The Fatal Rumour

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The Fatal Rumour: A Nineteenth-Century Indian Novel (Tamil: ஆபத்துக்கிடமான அபவாதம் அல்லது கமலாம்பாள் சரித்திரம், Aabattukkitamaana Apavaatam allatu Kamalaambaal Charittiram) is a Tamil-language novel by B. R. Rajam Aiyar, published in 1893-1895 and published in book form in 1896. It was translated into English by Stuart Blackburn and published by Oxford University Press.


Aiyar was born in Vatalakundu, Tamil Nadu, a place near Madurai, and later moved to Madras (now Chennai).[1] Aiyar began writing the novel at age 21.[2] Vivekacintamani ran the novel in its publication from 1893-1895, and the book form was published in 1896.[1] Aiyar died in 1898.[2]

Blackburn was of the School of Oriental and African Studies, University of London.[3]


The main character, Muttuswami Aiyar, resident in Sirukalam, fights against rumours planted against him by some area women, including Ponammal, his sister-in-law. Gargi Bhattacharjee of The Telegraph describes Muttuswami as "rich, virtuous and god fearing".[1]

Blackburn's translation does not include a chapter in which Muttuswami has visions of a spiritual nature; Bhattacharjee stated that the content was "not essential to the development of the story."[1]

Bhattacharjee states that "The plot is fairly unremarkable."[1]


The Blackburn translation won the 2000 A.K. Ramanujan Book Prize for Translation.[4]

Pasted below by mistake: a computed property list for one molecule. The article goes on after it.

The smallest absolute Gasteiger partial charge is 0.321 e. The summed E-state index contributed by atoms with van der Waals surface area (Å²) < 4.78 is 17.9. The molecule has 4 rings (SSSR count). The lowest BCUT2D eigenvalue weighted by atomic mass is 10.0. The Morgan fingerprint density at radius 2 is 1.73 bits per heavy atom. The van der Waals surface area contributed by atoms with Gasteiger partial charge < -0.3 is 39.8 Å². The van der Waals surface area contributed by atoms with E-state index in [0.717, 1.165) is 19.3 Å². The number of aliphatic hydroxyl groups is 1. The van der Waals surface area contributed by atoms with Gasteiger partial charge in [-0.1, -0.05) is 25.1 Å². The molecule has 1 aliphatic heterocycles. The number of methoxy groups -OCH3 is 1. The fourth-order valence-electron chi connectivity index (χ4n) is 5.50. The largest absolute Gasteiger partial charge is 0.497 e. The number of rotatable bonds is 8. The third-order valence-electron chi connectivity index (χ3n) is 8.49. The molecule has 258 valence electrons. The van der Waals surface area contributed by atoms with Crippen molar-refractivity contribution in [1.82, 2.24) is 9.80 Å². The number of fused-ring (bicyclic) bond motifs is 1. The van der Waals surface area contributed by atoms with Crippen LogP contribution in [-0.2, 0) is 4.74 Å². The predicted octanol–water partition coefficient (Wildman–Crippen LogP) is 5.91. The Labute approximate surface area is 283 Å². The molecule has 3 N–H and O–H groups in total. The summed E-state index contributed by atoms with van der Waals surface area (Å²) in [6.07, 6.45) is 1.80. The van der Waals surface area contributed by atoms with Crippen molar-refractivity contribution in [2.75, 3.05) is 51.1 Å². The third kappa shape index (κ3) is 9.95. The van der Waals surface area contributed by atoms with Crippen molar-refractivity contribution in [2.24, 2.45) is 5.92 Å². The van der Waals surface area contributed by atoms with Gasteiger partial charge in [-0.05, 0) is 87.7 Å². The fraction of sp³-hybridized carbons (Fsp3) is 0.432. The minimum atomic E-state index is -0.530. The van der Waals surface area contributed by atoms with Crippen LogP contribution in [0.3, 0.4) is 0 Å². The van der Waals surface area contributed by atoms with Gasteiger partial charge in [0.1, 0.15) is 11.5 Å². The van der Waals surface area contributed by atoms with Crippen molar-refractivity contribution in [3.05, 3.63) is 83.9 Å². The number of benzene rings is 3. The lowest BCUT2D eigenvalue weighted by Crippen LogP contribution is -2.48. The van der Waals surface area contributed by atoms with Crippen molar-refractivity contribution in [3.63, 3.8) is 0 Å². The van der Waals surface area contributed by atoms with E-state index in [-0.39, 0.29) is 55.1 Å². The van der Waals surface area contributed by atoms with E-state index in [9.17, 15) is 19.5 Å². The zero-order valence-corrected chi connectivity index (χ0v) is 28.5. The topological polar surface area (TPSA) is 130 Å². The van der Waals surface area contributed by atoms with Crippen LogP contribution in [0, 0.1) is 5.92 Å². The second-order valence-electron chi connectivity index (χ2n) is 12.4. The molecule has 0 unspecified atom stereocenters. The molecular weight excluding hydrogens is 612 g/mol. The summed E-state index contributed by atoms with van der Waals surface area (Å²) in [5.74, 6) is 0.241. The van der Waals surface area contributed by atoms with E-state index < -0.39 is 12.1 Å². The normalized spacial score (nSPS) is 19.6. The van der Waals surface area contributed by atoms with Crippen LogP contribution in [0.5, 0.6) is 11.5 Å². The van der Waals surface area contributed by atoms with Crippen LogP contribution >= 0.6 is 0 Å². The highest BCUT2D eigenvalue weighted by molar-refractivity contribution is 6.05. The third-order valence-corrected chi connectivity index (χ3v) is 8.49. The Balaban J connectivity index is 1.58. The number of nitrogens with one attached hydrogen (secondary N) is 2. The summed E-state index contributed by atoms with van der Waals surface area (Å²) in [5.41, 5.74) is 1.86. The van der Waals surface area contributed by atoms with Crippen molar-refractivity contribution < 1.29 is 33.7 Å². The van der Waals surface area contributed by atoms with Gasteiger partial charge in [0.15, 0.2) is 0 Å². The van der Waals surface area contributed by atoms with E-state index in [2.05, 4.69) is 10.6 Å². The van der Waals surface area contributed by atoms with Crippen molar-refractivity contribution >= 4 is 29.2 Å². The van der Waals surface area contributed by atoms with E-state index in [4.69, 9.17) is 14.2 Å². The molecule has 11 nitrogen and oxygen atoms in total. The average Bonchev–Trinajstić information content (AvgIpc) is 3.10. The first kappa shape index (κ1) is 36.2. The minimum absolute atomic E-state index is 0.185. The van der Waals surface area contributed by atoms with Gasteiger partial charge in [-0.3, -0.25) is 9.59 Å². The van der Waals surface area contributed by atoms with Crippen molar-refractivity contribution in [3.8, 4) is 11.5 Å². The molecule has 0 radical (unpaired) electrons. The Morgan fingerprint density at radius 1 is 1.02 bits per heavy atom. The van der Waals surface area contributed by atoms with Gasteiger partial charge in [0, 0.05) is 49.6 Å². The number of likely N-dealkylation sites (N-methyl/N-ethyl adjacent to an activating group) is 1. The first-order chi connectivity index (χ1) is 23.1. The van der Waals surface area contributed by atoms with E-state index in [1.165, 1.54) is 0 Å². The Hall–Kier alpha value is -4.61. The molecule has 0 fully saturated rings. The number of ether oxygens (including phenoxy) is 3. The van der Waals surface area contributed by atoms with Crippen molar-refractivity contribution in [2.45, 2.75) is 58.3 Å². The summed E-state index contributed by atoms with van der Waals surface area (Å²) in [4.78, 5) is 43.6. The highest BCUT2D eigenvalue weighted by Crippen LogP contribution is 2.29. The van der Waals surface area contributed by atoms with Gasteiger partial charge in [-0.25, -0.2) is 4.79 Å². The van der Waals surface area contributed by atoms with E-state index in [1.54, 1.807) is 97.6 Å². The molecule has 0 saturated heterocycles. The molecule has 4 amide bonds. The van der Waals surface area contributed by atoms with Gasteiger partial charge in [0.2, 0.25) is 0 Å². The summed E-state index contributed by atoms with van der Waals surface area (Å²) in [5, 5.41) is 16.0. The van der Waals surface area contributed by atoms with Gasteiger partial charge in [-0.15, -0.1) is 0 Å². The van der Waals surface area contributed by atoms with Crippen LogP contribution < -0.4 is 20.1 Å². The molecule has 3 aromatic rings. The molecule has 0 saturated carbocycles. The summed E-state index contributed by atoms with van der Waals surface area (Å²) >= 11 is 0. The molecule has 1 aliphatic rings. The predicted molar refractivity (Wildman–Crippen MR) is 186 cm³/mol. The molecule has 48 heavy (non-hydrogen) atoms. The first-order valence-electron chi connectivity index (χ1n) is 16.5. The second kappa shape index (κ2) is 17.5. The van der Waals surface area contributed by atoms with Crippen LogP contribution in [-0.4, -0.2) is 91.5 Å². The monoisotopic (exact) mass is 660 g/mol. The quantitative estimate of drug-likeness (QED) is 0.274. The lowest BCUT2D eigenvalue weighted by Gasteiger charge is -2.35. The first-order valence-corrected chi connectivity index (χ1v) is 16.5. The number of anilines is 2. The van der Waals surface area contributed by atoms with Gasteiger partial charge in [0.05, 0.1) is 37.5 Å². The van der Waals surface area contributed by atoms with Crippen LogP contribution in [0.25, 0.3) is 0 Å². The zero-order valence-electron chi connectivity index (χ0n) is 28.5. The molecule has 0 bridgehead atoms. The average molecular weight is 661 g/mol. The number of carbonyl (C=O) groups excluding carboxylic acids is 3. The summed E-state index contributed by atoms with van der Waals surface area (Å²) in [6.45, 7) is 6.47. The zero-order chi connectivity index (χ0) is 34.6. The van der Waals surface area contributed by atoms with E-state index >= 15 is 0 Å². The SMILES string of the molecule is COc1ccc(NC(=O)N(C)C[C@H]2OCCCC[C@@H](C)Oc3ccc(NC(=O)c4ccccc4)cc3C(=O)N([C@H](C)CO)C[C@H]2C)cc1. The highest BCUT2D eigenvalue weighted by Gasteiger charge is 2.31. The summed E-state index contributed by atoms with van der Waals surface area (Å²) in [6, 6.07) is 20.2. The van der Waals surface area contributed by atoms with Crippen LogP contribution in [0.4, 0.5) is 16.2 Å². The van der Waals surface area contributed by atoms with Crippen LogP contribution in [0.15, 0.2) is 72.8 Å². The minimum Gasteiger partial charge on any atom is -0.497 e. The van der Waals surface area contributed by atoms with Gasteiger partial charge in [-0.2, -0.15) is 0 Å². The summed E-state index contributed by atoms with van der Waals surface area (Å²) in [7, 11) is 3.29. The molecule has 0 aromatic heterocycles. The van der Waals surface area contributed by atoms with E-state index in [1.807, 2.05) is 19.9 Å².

Geeta Djarmarajan of India Today praised the Blackburn translation, stating that the "humour and sarcasm" makes it "a must-read for me".[2] Bhattacharjee criticised the translation having too much influence from English over the Tamil culture into the translation, "Hindiisation", and Blackburn "trying hard (a little too hard maybe) to replace the original puns and idioms with English equivalents."[2]

Bhattacharjee also lauded the translation of the novel, stating that in the late 1990s publishers looking for novels from India "seem interested only in English novels of unproven literary merit".[1] Bhattacharjee stated that the translation did not properly address the original's use of language to differentiate characters and to indicate good and bad characters.[1]


  1. ^ a b c d e f g Bhjattacharjee, Gargi (1999-05-07). "BOOK REVIEW/OLD THEMES". The Telegraph (India). Retrieved 2018-11-16.
  2. ^ a b c d Dharmarajan, Geeta (1999-02-15). "Book review: B.R. Rajam Aiyar's 'The Fatal Rumour'". India Today. Retrieved 2018-11-26. - Updated 17 October 2012.
  3. ^ "The Fatal Rumour." Oxford University Press. 27 May 2001. Retrieved on 26 November 2018.
  4. ^ "AAS SAC A.K. Ramanujan Book Prize for Translation." Association for Asian Studies. June 25, 2002. Retrieved on November 26, 2018.

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